I have been working in marketing for more than ten years now. That’s a long time to be working in any industry these days – apparently my generation expect to change jobs at least every three years and don’t expect to remain within the same industry all their lives. In fact, a year ago I decided I had had enough of marketing and wanted nothing to do with it anymore.
My career began in traditional PR. And when I say traditional, we used to fax cuttings to clients. I’m only 35 – the world really has changed dramatically in the last 15 years. I spent a number of years in communications and fundraising roles, but what really drew me to a career in marketing was social media. I fell in love with the ability we suddenly had to connect directly with our customers, service users and potential collaborators. We could build and participate in communities and be actively involved in supporting the people that supported us. We could provide direct customer service quickly and easily and offer advice and support beyond simply answering questions about our own business.
We began creating blog and email content that would be useful and interesting to our audiences, nurturing lasting relationships and building connections over multiple touchpoints. We crafted cross-channel campaigns with meaningful and powerful ideas. It was beautiful.
Somewhere along the line, though, it all went to hell.
Where did it go wrong?
One of the issues is that the social media channels cottoned on to how many businesses were using their platforms and realised they could make some money out of this. Algorithms have been adjusted and tinkered with endlessly, until it is virtually impossible for a business to reach its audience without putting budget behind its activity. Then they also introduced different advertising types to drive direct sales. And suddenly businesses forgot they’d been using social media as a tool to drive awareness and build relationships and started chasing cold, hard cash. Then it became a race to the bottom.
Once a few people started making money from social media advertising, and telling everyone how much they were making from it, everyone wanted to do it. Then agencies started promising quick and easy wins, and the advertising got more prevalent and less creative.
Content and email marketing went the same way. Businesses became obsessed with gaming Google and driving instant returns. The uncertainty around Brexit hasn’t helped – panic has taken hold of boardrooms up and down the country and all attention has been on the stampede for immediate results whilst the concept of long-term strategy has been trampled underfoot.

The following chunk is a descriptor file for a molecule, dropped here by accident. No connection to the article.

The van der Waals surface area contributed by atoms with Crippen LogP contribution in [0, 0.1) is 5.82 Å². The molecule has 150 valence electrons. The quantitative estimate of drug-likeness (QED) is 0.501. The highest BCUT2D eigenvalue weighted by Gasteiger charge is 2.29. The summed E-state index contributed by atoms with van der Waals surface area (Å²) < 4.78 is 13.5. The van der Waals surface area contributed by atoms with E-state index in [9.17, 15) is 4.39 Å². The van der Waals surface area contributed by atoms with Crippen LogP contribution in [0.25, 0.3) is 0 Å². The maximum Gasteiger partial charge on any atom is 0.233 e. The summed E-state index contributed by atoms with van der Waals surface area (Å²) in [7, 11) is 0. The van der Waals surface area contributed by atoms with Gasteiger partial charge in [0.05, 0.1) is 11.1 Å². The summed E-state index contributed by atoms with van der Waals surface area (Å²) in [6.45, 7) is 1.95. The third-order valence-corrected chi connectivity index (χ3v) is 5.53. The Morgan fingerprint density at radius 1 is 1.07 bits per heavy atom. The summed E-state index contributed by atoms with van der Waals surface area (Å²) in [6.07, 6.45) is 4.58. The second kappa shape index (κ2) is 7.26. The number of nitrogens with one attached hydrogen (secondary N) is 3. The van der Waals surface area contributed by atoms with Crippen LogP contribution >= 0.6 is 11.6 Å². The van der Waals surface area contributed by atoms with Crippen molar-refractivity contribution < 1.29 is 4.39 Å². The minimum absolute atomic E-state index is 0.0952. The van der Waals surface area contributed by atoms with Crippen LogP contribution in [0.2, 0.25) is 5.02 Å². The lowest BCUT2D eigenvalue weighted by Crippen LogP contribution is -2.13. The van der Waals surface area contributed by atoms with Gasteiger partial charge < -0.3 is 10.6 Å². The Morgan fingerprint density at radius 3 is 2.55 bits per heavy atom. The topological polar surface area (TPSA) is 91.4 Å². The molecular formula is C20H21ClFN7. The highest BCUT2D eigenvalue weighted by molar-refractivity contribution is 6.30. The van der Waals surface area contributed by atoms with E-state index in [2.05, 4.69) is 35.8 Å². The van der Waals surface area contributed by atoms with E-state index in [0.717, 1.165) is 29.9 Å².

The final big issue is that we got a bit too good at measuring stuff. The availability of analytics on every aspect of marketing activity meant that everyone had the ability to scrutinise the exact amount of money made by each channel, each specific piece of content and every social post, which meant that every channel was under pressure to deliver higher returns. The problem with that being that not every channel is a direct sales channel. A PPC ad, served to someone typing in a search query looking for your exact product, is always going to give a better result in pure monetary terms than someone who happened to be browsing Facebook for funny cat videos and saw your ad pop up out of the blue when they’d never heard of your product before. But the person Googling your product might never have known about it if they hadn’t seen that ad on Facebook first.
Fight or flight
With creative marketing having changed so much, not only was I not enjoying it anymore, I actively disliked it. My social media feeds were full of irrelevant and uninteresting ads demanding my money, every website I visited had a “blog” that was just a long list of reasons I should buy their products, and my email inbox was being bombarded by notifications of sales and discount codes for things I didn’t want. And by working in the industry, I felt like I was just part of this very, very annoying problem.
I figured I should get out and leave the whole sorry mess to it.
But in the end, that’s not what I decided to do. Creative marketing used to be a wonderful space where we could provide value and joy and information and humour and make real connections. It allowed brands to have a personality and take it out into the world where it could make friends. I don’t want to give up on that.
So that’s where I am now. I work with organisations that want to do more than just shout at potential customers to buy their products; who want to make their marketing and communications activities meaningful and purposeful.
I help businesses to define their organisational values – their reason for existing – and translate that into actions that will resonate with their audiences. We build long-term strategies that aren’t about turning up a few quick pennies, but that nurture substantial gains over time. We develop ways of connecting with the people that matter to drive awareness, interest, loyalty and advocacy. We create business identities that stand out amongst a crowded marketplace. We do marketing that matters.
Now, I bloody love what I do.